Several of Sir John’s contributors discuss Welsh Rarebit and earn his scorn for using the term – ‘a vile modern refinement of Welsh Rabbit’. The popular novelist Horace Annersley Vachell was given the recipe grudgingly by his aunt, who made him promise to keep it secret. A friend badgered him to make it. He gave her a list of the ingredients (including a confusing extra two or three he had no intention of actually using) and prepared the dish behind a tall screen. The result was delicious – but when she tried to recreate the recipe it was a disaster. The secret stayed with him until after his aunt’s death, but at last he could now share the recipe:

Cut half a pound of Cheddar Cheese into thin slices and put them in a stew pan. Add three tablespoonsful of milk and a gill of cream, the yolks of three eggs and the whites of two. Season with pepper and salt.

Whip it until it boils – and it is done.

Let your guests be handed squares of toast. Let the cheese be served in a dish. The guests will spread the hot cheese on the hot toast . . .

Many of Squire’s contributors had strong views about how cheese should be served. His friend Henry Stevens enjoyed eating Leicester with sweet ‘pin-money’ onions, but Leicester and watercress were the ideal combination. Ambrose Heath thought that celery or celery salt might go with Stilton or Cheshire, but that Wensleydale was best served with no accompaniments except perhaps a few plain leaves of lamb’s lettuce. Dieticians of the time warned against the ‘providential’ combination of bread and cheese, but Vyvyan Holland told his readers not to listen to the ‘peevish vapourings of the jealous dyspeptic’.

And then there was the question of what to drink with cheese. Port was traditional with Stilton. Cheddar and vintage port were ‘Heavenly Twins’ and promised health and longevity, wrote Horace Vachell, but the Scot Moray McLaren warned against it – ‘a rich, sweet, English drink’, fine in its place but offensive at the end of a meal. ‘English cheeses are plain fellows better suited to a plain oaken table, a clean cloth and a tankard,’ wrote the food writer Ambrose Heath. ‘Beer or burgundy to my thinking; but, better still, water, and whatever you like afterwards,’ prescribed Sir John.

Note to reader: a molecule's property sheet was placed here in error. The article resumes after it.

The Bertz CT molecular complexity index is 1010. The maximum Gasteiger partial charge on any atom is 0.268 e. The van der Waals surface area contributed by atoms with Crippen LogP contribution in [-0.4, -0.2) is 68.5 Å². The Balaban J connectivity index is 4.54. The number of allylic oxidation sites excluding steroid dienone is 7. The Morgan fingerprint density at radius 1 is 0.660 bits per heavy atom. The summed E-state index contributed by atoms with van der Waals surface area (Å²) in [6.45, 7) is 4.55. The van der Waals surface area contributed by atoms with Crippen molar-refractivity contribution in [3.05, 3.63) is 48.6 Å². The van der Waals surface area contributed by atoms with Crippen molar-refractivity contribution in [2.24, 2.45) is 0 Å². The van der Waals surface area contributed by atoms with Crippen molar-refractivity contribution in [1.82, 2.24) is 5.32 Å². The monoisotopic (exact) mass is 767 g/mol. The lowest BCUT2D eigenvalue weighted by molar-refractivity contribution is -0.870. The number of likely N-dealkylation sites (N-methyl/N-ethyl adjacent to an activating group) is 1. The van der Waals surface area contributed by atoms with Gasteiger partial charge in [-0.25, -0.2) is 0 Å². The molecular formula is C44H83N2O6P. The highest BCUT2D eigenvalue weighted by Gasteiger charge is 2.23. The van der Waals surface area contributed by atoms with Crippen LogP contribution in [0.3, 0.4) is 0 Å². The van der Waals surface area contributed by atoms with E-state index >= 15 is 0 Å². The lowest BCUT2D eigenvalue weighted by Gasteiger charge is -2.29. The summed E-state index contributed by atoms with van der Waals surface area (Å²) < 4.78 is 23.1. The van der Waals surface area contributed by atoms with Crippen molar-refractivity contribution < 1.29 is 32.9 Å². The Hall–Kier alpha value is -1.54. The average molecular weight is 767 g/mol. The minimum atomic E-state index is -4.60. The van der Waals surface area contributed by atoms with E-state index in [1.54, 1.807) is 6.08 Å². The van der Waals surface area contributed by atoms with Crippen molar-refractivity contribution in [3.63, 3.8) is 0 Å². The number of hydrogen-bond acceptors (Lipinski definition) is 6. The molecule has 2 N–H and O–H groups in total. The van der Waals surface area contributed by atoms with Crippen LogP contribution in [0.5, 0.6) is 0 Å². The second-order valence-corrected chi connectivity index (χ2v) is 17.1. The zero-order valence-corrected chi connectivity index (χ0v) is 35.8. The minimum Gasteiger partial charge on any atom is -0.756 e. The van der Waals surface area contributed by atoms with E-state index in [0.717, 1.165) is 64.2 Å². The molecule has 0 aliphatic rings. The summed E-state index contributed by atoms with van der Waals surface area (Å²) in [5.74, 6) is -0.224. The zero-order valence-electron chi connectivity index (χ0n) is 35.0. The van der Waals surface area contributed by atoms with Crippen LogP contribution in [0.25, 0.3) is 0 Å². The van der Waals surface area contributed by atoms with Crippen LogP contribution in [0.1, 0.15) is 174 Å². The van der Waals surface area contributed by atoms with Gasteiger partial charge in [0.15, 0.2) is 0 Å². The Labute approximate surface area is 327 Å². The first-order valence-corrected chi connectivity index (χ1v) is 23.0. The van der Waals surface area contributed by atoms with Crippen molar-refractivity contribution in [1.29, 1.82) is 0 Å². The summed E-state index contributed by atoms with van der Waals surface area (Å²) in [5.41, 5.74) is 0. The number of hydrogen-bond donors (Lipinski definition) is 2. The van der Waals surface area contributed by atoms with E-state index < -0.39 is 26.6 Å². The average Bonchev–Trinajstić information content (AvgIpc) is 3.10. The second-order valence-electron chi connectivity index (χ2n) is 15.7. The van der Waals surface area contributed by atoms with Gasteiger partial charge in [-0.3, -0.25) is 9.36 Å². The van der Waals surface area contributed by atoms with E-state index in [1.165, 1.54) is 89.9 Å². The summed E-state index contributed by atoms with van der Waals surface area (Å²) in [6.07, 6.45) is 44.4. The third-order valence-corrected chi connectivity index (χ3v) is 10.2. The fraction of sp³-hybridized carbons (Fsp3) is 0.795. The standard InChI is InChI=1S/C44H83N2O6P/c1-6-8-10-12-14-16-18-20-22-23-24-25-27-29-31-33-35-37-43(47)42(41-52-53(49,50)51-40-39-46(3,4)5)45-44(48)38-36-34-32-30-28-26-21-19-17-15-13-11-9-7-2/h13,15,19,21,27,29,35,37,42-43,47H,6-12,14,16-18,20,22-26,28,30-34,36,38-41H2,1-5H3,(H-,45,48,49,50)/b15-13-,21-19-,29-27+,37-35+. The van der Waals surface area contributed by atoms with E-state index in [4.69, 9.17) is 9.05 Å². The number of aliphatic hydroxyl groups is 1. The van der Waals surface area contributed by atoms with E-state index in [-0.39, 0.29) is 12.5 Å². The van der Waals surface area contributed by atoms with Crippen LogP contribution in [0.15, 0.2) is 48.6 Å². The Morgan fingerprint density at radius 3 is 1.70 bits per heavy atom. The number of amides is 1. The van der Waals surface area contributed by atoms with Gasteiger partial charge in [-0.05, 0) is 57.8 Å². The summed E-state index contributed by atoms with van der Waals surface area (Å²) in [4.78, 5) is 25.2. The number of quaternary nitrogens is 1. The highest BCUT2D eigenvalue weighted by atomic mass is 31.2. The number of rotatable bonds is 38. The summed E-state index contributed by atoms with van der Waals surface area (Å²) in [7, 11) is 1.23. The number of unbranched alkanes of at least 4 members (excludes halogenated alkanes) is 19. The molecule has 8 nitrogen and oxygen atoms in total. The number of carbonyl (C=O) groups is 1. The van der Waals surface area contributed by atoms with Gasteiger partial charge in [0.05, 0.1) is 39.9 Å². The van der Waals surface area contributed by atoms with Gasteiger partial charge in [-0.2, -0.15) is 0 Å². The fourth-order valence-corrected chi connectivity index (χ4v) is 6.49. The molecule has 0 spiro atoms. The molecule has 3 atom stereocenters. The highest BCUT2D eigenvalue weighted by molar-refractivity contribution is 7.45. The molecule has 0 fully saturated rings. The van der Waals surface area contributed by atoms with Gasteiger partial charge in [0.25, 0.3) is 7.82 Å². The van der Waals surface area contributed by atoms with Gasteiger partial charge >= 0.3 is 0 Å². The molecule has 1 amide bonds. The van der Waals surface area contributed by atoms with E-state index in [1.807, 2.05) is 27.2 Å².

Above all, Cheddar Gorge reflects Squire’s own love of all things rural and traditional. A doughty campaigner, he was best known for saving Stonehenge from being surrounded by commercial building. He fought to preserve the countryside from the car and the ribbon development of the 1920s and ’30s. The cheese board was his battleground in miniature. He sided with the small farmer against the factory; the native against the foreign; the art of cheese-making against the product of the white-clad scientist; the tasty against the bland.

His defence of British cheese was one campaign which was entirely successful. When Cheddar Gorge was published, no British cheese was being exported. Squire would have been amazed to hear that eighty years on there were more than 750 types of British cheese and the export trade was worth £615 million.

Extract from Slightly Foxed Issue 71 © John Smart 2021


About the contributor

John Smart lives in an old pub in Norfolk. He has written on John Hayward and T. S. Eliot, and on Modernism and twentieth-century drama, and is currently writing a life of Sir John Squire.